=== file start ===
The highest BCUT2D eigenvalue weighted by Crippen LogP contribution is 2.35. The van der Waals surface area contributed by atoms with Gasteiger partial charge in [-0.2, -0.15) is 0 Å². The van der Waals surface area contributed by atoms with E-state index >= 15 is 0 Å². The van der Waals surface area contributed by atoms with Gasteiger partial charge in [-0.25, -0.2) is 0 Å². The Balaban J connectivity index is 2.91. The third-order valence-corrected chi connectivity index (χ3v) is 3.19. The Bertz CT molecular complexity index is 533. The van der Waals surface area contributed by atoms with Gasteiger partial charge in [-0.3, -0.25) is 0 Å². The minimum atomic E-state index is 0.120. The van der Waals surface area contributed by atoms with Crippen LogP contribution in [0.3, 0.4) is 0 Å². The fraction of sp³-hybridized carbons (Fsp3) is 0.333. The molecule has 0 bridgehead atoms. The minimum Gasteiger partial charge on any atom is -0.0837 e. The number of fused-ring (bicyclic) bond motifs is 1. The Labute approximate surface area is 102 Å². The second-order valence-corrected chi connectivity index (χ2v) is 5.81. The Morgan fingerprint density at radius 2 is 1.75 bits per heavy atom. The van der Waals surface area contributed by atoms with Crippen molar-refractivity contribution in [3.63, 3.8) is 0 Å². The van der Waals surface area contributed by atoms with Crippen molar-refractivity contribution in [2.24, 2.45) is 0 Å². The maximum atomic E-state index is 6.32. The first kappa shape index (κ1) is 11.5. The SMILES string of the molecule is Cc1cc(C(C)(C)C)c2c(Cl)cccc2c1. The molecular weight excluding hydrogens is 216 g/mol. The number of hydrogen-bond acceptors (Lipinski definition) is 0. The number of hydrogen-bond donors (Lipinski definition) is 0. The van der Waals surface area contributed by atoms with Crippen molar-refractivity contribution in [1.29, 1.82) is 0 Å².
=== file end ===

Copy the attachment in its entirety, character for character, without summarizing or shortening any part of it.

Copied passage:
The highest BCUT2D eigenvalue weighted by Crippen LogP contribution is 2.35. The van der Waals surface area contributed by atoms with Gasteiger partial charge in [-0.2, -0.15) is 0 Å². The van der Waals surface area contributed by atoms with E-state index >= 15 is 0 Å². The van der Waals surface area contributed by atoms with Gasteiger partial charge in [-0.25, -0.2) is 0 Å². The Balaban J connectivity index is 2.91. The third-order valence-corrected chi connectivity index (χ3v) is 3.19. The Bertz CT molecular complexity index is 533. The van der Waals surface area contributed by atoms with Gasteiger partial charge in [-0.3, -0.25) is 0 Å². The minimum atomic E-state index is 0.120. The van der Waals surface area contributed by atoms with Crippen LogP contribution in [0.3, 0.4) is 0 Å². The fraction of sp³-hybridized carbons (Fsp3) is 0.333. The molecule has 0 bridgehead atoms. The minimum Gasteiger partial charge on any atom is -0.0837 e. The number of fused-ring (bicyclic) bond motifs is 1. The Labute approximate surface area is 102 Å². The second-order valence-corrected chi connectivity index (χ2v) is 5.81. The Morgan fingerprint density at radius 2 is 1.75 bits per heavy atom. The van der Waals surface area contributed by atoms with Crippen molar-refractivity contribution in [3.63, 3.8) is 0 Å². The van der Waals surface area contributed by atoms with Crippen molar-refractivity contribution in [2.24, 2.45) is 0 Å². The maximum atomic E-state index is 6.32. The first kappa shape index (κ1) is 11.5. The SMILES string of the molecule is Cc1cc(C(C)(C)C)c2c(Cl)cccc2c1. The molecular weight excluding hydrogens is 216 g/mol. The number of hydrogen-bond acceptors (Lipinski definition) is 0. The number of hydrogen-bond donors (Lipinski definition) is 0. The van der Waals surface area contributed by atoms with Crippen molar-refractivity contribution in [1.29, 1.82) is 0 Å².